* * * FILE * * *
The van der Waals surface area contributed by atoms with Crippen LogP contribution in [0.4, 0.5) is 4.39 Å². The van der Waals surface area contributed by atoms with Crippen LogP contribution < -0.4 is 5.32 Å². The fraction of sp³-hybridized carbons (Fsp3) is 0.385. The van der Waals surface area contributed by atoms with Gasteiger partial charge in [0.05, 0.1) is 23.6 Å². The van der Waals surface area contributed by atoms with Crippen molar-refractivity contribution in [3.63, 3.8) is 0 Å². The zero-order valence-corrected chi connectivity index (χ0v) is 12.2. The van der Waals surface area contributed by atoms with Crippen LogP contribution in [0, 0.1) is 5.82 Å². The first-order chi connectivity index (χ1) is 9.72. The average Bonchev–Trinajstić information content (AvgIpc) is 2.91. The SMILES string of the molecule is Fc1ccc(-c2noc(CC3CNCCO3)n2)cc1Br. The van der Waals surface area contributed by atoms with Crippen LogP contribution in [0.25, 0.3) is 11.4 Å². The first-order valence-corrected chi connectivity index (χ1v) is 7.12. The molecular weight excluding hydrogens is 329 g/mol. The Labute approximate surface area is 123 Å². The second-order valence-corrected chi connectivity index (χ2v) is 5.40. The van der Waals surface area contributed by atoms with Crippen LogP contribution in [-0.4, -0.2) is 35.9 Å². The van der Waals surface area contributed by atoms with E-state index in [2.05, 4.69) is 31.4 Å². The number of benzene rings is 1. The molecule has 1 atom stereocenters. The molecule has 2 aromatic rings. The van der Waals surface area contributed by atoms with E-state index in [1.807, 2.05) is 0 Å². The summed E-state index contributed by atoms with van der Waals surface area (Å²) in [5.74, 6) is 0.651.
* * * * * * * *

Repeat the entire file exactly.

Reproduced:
The van der Waals surface area contributed by atoms with Crippen LogP contribution in [0.4, 0.5) is 4.39 Å². The van der Waals surface area contributed by atoms with Crippen LogP contribution < -0.4 is 5.32 Å². The fraction of sp³-hybridized carbons (Fsp3) is 0.385. The van der Waals surface area contributed by atoms with Gasteiger partial charge in [0.05, 0.1) is 23.6 Å². The van der Waals surface area contributed by atoms with Crippen molar-refractivity contribution in [3.63, 3.8) is 0 Å². The zero-order valence-corrected chi connectivity index (χ0v) is 12.2. The van der Waals surface area contributed by atoms with Crippen LogP contribution in [0, 0.1) is 5.82 Å². The first-order chi connectivity index (χ1) is 9.72. The average Bonchev–Trinajstić information content (AvgIpc) is 2.91. The SMILES string of the molecule is Fc1ccc(-c2noc(CC3CNCCO3)n2)cc1Br. The van der Waals surface area contributed by atoms with Crippen LogP contribution in [0.25, 0.3) is 11.4 Å². The first-order valence-corrected chi connectivity index (χ1v) is 7.12. The molecular weight excluding hydrogens is 329 g/mol. The Labute approximate surface area is 123 Å². The second-order valence-corrected chi connectivity index (χ2v) is 5.40. The van der Waals surface area contributed by atoms with Crippen LogP contribution in [-0.4, -0.2) is 35.9 Å². The van der Waals surface area contributed by atoms with E-state index in [2.05, 4.69) is 31.4 Å². The number of benzene rings is 1. The molecule has 1 atom stereocenters. The molecule has 2 aromatic rings. The van der Waals surface area contributed by atoms with E-state index in [1.807, 2.05) is 0 Å². The summed E-state index contributed by atoms with van der Waals surface area (Å²) in [5.74, 6) is 0.651.